"As siblings our hearts are broken for our brother"
A man with terminal brain cancer has said that he wants his son to remember him.
Aman Sumal, aged 36, has been diagnosed with Glioblastoma Multiforme (GBM), an aggressive, fast-growing tumour.
It came after the civil engineer collapsed at work and asked his mother to collect him after a colleague told him not to drive.
During the journey, she realised that there was something seriously wrong.
Then, when they were just a few minutes away from home, Aman had a seizure.
His mother did an emergency stop in the middle of the street, calling out to strangers for help, who called for an ambulance.
Others rushed to tell his wife what had happened. In her shock and haste, she ran outside without stopping to put her shoes on.
The ambulance arrived and took Amal away. Due to Covid-19 restrictions at the time, nobody was allowed to accompany him.
After a series of tests, it was revealed that the father-of-one had stage four cancer which has just a 12-14 month survival rate.
Aman’s identical twin brother, Anoop Sumal, who is one of his three siblings, have always shared a special bond as many twins do.
He said: “As siblings our hearts are broken for our brother, his beautiful young family and our devastated parents.”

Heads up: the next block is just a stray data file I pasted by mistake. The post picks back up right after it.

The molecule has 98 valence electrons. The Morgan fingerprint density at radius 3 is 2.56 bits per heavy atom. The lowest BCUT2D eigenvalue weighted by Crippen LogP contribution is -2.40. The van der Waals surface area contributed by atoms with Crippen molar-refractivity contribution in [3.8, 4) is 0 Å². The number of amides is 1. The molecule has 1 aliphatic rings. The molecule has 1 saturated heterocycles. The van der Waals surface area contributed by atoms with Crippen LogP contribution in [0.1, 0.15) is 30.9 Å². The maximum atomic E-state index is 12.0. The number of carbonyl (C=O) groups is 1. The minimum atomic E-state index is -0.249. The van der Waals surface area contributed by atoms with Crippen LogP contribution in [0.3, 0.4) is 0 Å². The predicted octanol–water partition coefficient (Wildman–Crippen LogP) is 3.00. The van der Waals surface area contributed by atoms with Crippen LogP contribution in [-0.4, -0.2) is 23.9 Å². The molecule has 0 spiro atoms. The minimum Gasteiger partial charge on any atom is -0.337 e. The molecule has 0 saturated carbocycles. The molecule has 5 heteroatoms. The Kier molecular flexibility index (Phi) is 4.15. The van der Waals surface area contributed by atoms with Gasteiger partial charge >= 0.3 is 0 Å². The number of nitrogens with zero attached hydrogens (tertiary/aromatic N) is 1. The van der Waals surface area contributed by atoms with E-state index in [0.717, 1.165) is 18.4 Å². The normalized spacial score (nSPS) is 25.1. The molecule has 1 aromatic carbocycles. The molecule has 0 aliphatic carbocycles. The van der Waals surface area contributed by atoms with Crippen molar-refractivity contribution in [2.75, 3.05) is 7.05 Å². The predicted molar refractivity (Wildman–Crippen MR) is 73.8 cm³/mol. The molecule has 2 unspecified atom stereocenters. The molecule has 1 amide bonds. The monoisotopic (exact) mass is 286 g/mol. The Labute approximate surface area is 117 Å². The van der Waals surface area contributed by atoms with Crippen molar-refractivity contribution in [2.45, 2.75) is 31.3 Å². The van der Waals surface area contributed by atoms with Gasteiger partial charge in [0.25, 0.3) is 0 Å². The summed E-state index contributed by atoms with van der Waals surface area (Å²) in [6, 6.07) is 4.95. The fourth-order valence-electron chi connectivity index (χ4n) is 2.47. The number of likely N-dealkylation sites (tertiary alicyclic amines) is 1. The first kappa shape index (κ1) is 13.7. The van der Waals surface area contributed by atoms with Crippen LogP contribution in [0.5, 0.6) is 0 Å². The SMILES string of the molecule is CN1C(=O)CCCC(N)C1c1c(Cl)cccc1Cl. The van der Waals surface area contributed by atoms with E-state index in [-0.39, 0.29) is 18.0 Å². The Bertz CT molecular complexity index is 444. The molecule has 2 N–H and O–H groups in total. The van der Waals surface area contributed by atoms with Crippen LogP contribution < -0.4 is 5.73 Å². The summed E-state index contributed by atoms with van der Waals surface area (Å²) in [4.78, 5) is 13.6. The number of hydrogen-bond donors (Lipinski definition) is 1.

Aman, from London, recently became a father after he and his wife Jas had struggled to conceive.
Anoop said: “Aman is besotted by Rajan and tries to spend every waking minute of the day with him.
“He always wanted to be the one to change him, feed him and hold him.
“Unfortunately due to Aman’s symptoms, it has made it more difficult to be the hands-on dad that he normally is.
Cousin Tony Sumal previously told MyLondon:
“It would mean so much to have him see his own son grow up.”
“To get to the point where at least his son can remember his dad.”
Anoop set up a GoFundMe page to raise money for his twin brother’s treatment.
His initial £150,000 target has now been surpassed with more than £167,000 raised.
It will be put towards Pembrolizumab, an infusion treatment that increases the immune system’s ability to attack tumour cells.
It costs around £10,000 per month and the remaining money will be used for a £40,000 vaccine to accompany the cancer treatment.